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Track(s) taken from CDA67575

Amore langueo

author of text
two separate versions of an anonymous medieval poem

Rebecca Outram (soprano), Schola Cantorum of Oxford, Jeremy Summerly (conductor)
Recording details: March 1995
Hertford College Chapel, Oxford, United Kingdom
Produced by David Trendell
Engineered by Paul Proudman
Release date: April 2006
Total duration: 15 minutes 41 seconds


'Here's a vital and beautifully performed collection of modern a cappella choral music from a most excellent choir with a considerable recording history … it's not a surprise that Mr Summerly and his choir can handle fiendishly difficult modern music with all of the skill, authority and pleasing sound they bring to early music. Hyperion comes through again with a superior booklet and enviable recording quality' (American Record Guide)

'This disc offers considerable rewards in an admittedly parochial field, and also preserves a delectable snap-shot of the Schola Cantorum of Oxford on outstanding form, over a decade ago' (International Record Review)

'You may confidently invest in this disc. Its musical rewards are ample' (Fanfare, USA)
Francis Pott’s Amore langueo is a large-scale work for unaccompanied double choir and solo vocal quartet. It sets a fifteenth-century English lyric with a Latin refrain—indeed the refrain ‘Amore langueo’ (‘I am faint with love’) underlies the majority of the music in the piece. In terms of its scoring there are obvious English precursors from the beginning of the twentieth century in Vaughan Williams’s Fantasia on a Theme by Thomas Tallis (for double string orchestra and string quartet) and Vaughan Williams’s Mass in G minor (also for double choir and solo vocal quartet). However, although the undulating harmonies of Amore langueo frequently share more in common with the music of Arnold Bax and E J Moeran than with Vaughan Williams, there is a clarity and transparency about the music that Pott gives to the solo quartet in particular that binds this intricate setting to some of the most simple and directly affecting English music of the twentieth century.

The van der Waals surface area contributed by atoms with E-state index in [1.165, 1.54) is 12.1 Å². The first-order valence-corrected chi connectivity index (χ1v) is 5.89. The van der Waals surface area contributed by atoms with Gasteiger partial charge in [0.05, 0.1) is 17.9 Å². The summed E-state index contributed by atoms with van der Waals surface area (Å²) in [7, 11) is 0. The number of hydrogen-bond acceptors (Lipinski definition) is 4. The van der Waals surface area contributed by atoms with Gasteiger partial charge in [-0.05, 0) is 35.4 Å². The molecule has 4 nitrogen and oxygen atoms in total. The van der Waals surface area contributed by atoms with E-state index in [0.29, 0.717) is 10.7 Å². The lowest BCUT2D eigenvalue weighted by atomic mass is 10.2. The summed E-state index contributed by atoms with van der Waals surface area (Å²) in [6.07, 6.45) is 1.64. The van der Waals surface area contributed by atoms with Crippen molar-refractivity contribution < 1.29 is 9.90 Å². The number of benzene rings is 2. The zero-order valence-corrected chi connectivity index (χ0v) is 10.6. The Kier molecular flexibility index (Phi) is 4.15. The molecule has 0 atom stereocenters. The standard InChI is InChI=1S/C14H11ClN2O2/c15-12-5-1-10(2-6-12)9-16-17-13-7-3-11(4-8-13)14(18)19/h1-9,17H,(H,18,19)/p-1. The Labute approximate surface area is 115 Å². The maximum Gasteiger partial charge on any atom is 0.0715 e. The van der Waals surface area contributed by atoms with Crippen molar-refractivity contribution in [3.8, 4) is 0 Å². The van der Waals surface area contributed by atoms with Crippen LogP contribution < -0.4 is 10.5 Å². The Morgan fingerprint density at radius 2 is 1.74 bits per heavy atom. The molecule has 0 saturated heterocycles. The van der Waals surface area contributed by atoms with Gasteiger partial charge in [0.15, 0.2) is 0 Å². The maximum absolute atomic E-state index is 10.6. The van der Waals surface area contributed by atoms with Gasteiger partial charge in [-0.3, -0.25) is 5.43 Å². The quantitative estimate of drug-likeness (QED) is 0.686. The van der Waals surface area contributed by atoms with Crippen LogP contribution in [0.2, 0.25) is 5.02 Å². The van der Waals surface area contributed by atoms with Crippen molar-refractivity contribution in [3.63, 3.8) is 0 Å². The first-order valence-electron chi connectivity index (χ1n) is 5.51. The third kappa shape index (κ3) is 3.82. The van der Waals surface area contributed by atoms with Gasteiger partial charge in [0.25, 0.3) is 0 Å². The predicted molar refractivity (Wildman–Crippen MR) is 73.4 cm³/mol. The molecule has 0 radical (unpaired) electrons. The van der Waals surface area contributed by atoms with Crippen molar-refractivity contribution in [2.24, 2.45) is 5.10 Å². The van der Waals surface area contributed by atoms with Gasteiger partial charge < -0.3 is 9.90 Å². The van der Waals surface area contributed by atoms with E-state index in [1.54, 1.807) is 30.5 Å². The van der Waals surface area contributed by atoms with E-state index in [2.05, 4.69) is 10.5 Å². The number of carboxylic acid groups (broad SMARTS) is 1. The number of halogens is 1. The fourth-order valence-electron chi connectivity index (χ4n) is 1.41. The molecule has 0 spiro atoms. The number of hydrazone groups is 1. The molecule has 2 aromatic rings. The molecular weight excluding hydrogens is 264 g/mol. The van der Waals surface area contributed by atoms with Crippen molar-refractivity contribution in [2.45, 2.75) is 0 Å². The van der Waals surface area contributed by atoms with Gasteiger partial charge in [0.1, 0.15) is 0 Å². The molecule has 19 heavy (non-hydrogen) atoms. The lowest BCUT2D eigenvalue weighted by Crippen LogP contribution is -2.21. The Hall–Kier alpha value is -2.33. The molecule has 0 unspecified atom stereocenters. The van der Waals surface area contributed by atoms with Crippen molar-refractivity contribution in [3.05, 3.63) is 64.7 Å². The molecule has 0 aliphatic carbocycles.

from notes by Jeremy Summerly © 2006

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